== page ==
Assuntos
Malária Falciparum , Malária , Vacinas , Sequência de Bases , Epitopos de Linfócito B , Humanos , Proteína 1 de Superfície de Merozoito , Nucleotídeos , Plasmodium malariae/genética
14.
West Afr J Med ; 39(9): 889-895, 2022 Sep 16.
Artigo em Inglês | MEDLINE | ID: mdl-36116070

RESUMO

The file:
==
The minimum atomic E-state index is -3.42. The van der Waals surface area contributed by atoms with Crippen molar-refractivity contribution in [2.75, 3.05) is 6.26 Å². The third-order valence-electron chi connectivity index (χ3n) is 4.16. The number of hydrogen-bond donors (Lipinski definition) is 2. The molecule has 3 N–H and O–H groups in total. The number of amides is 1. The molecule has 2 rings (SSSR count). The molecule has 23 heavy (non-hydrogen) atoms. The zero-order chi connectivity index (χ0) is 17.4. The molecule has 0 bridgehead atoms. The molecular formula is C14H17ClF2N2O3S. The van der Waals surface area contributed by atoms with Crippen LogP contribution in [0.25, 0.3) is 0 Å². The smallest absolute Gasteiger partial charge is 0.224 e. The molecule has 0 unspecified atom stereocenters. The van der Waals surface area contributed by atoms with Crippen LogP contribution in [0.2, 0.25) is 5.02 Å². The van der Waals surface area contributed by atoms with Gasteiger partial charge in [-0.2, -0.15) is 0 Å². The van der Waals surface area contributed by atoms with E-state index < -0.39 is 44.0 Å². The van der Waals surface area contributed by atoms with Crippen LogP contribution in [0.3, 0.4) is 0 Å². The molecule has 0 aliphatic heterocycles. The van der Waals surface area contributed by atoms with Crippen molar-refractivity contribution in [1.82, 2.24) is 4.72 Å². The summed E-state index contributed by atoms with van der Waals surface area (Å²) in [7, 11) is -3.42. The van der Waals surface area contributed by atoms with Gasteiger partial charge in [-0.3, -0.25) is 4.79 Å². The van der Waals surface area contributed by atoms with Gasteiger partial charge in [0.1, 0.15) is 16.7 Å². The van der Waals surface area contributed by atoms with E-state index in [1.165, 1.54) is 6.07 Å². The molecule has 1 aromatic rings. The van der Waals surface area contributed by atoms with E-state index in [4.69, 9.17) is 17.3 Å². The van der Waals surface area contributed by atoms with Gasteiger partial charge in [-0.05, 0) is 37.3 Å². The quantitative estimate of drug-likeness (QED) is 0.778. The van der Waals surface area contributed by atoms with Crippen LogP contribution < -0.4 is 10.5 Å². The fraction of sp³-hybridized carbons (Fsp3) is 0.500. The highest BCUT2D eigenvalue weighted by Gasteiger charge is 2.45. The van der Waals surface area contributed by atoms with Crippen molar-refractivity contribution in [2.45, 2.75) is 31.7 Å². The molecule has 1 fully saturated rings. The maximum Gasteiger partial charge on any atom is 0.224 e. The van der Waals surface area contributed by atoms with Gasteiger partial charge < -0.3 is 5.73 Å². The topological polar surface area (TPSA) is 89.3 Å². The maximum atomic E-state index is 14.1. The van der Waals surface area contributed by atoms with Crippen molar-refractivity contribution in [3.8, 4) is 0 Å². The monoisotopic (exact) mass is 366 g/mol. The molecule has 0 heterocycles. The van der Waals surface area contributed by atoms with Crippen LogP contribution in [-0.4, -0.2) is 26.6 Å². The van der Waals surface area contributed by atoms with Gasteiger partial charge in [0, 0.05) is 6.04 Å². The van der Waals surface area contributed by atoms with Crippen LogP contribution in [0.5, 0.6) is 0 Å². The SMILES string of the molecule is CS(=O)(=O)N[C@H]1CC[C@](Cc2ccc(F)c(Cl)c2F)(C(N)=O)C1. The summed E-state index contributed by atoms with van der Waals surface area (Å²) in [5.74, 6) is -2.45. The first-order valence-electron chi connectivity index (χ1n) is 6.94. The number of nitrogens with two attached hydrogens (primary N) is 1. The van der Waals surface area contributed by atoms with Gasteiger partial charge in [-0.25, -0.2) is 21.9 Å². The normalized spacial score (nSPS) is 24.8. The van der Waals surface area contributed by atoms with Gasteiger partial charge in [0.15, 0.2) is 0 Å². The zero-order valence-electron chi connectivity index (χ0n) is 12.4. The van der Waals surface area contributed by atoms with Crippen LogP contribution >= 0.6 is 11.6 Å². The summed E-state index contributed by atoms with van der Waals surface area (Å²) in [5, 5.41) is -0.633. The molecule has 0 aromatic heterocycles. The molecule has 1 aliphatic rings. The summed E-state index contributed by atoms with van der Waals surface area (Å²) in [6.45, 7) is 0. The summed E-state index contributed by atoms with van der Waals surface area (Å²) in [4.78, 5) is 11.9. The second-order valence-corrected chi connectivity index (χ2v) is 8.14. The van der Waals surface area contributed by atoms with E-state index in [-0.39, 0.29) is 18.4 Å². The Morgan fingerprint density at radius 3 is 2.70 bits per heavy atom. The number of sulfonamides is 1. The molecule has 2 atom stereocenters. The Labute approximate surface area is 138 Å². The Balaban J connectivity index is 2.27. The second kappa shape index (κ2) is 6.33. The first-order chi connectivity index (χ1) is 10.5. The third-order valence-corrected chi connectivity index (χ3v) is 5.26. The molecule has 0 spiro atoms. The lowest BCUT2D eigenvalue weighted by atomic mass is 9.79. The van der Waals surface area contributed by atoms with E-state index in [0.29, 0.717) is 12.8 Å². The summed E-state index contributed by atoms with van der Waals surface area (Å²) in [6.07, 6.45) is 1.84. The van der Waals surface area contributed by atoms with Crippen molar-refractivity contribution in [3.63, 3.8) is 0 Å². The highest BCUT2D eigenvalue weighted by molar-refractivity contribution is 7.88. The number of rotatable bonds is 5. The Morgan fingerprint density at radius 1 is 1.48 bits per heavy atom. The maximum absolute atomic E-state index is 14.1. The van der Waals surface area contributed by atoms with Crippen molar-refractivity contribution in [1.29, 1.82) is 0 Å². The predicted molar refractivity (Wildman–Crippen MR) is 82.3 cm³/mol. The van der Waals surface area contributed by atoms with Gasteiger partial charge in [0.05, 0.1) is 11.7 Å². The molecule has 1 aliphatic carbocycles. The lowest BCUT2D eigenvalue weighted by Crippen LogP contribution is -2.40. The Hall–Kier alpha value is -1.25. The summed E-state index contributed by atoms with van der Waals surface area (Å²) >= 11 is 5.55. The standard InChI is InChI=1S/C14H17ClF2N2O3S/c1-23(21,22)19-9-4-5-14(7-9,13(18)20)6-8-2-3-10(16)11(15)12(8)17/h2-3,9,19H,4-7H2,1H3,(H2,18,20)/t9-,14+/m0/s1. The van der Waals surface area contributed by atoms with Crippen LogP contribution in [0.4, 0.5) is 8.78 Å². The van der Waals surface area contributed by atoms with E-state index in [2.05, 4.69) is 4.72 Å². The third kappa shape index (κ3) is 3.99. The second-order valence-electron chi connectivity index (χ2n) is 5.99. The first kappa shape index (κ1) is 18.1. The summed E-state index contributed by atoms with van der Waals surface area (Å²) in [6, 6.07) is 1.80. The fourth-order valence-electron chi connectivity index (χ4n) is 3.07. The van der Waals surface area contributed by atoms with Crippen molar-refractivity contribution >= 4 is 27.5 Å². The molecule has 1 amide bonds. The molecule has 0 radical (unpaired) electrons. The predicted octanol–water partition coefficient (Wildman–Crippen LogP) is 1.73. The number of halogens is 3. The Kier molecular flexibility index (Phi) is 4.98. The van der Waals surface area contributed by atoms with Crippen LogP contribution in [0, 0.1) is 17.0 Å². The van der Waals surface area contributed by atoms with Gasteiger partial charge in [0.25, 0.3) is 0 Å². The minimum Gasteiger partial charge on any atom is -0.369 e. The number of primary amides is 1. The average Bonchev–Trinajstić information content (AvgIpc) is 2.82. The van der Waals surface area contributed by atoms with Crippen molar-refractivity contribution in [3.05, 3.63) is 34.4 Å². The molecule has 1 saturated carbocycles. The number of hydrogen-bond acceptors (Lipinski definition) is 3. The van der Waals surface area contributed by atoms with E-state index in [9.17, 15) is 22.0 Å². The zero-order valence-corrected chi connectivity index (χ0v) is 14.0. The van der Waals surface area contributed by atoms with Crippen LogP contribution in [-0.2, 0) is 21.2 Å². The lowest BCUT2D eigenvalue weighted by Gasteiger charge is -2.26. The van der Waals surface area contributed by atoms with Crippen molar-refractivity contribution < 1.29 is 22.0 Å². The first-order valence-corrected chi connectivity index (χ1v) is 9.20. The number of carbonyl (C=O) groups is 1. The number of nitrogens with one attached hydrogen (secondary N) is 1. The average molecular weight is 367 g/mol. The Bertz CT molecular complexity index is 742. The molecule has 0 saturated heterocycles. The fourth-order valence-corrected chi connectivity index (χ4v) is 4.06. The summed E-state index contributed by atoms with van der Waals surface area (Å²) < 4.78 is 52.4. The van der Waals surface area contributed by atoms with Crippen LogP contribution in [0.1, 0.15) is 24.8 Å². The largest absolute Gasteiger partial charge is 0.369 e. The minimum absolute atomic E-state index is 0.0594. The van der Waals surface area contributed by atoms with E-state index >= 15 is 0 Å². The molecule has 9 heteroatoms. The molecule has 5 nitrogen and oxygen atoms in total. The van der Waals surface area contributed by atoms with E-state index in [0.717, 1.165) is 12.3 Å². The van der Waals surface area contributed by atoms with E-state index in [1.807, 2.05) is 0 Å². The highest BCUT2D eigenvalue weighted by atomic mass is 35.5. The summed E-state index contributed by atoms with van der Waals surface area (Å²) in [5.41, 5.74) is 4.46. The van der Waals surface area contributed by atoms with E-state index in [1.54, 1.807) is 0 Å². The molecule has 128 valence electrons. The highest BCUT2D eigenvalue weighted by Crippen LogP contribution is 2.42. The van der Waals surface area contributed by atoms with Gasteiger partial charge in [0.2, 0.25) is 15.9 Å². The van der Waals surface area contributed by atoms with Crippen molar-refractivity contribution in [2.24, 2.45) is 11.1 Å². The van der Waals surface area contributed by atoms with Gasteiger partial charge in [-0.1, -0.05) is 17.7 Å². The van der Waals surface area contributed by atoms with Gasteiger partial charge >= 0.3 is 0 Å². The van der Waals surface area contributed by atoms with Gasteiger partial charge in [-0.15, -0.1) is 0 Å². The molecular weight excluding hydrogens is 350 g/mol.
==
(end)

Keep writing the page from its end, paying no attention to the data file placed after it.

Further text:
BACKGROUND: COVID-19 vaccine hesitancy is a global public health problem. It is a complex and context-specific phenomenon that varies within and across nations. Despite COVID-19 vaccine programmes in Nigeria, there are possibilities that vaccine uptake and coverage among adult citizens will suffer setbacks amidst various interventions by the Federal Government of Nigeria. AIM: The study aimed to determine the drivers, dangers, and corrective measures for COVID-19 vaccine hesitancy and potential penalties for declining vaccination among adults in South-eastern Nigeria. METHODS: A descriptive study was carried out from March to April, 2021 on a cross section of 400 adults in South-eastern Nigeria. Data collection was done using a structured, pretested, and interviewer administered questionnaire. The questionnaire elicited information on drivers, dangers and corrective measures for COVID-19 vaccine hesitancy and potential penalties for declining vaccination. RESULTS: The study participants were aged 18-86 (51±14.2) years. There were 227(56.8%) females. The most common driver of refusal of COVID-19 vaccination was the safety of COVID-19 vaccines(100.0%). The most perceived dangers of refusing the COVID-19 vaccine were the risks of contracting COVID-19 infection(100.0%) and dying from its complications(100.0%). The most common corrective measure for refusal of the COVID-19 vaccine was public health information and education on vaccine safety(100.0%). The predominant potential penalty for declining the COVID-19 vaccine was restricting access to air travel (100.0%). CONCLUSION: This study has shown that the most common driver of vaccine hesitancy was vaccine safety while the most commonly perceived dangers were risks of contracting COVID-19 infection and dying from its complications. The most common corrective measure for refusal of the COVID-19 vaccine was public health information and education on vaccine safety. The most preeminent penalty for declining the COVID-19 vaccine was restricting access to air travel. There is a need to address these context-specific drivers and dangers that promote vaccine hesitancy. Public health information and education strategies to reduce vaccine hesitancy should be the focus of intervention to improve uptake of COVID-19 vaccination and safeguard the health of Nigerians.